After finishing transcribing all my interviews, some common themes emerged in my findings. The participants ranged from lower classmen to senior classmen at York College from different backgrounds and race. One theme that came up repeatedly in my interviews was race. This was especially true when I asked them about the Black Lives Matter (BLM) movement. Some responses included, “BLM represents the importance of black lives!”, “it means bringing an end to racism towards blacks”, “unarmed black men who get killed for no reason”, etc. Another common theme had to do with racial profiling. Many students believed black people were unfairly stopped and searched especially during deadly confrontations with the police.

The theme of race being an important factor in protests against police brutality is related to the group-position theory of race relations. Again, the theory could be applied here since there are less black people in police departments compared to those who are in the community. The difference in power between the two groups can influence the poor relationships police and communities of color have. This is especially true, like the students brought up, when community members think they are singled out by the police because of their race.

When I asked the participants about protests that they remembered well, one student gave a descriptive response about the Umbrella Revolution in Hong Kong. She gave a short summary of the protest in her native country, “Hong Kong students would go to the streets holding banners and protesting against the government for more political freedom.” The 2014 protest still was fresh in her mind as she remembered “the yellow umbrellas protesters used to shield themselves from police pepper spray.”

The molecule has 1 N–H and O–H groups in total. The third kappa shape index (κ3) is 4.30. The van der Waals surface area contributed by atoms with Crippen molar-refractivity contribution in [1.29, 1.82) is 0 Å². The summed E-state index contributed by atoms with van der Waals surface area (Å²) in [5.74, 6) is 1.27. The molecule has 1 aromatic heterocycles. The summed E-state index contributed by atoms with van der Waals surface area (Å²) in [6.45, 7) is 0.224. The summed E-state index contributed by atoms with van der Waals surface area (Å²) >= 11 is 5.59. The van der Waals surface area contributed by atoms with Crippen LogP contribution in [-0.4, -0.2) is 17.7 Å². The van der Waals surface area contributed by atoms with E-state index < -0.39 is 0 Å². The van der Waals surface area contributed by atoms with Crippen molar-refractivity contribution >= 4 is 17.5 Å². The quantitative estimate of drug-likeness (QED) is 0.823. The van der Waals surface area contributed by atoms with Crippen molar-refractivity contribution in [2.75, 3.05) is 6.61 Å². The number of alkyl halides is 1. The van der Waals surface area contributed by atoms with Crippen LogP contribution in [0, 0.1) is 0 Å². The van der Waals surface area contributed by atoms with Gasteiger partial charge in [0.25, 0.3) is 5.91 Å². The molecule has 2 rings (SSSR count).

Another participant remembered about the Ferguson protests when asked the same question. They thought the protesters were trying to actively get their points across and remembered people marching on the streets after the killing of Michael Brown with their hands up. The same interviewee added, “Consistency is the key, getting the message out there more often, as compared to a failed protest where people will forget about it.”

This reminded me of how protests are related to grievance theory. The student who remembered the protests in Hong Kong also remembered the grievances of the protesters. The point of “getting the message out there” also means clearly listing what you want out of the protest. This leads me to think that the more effective protests are the ones that make known their grievances and make sure their message is consistent.

I also asked all research participants about their thoughts of how police departments and communities can achieve better relations. There was a common response of better communication between both sides. Some solutions offered by the York students were “gather ups”, and “communities interacting and speaking with local police departments.” One person pointed out that better communication would not only make communities feel safer but also will lead to more trust and less misunderstandings.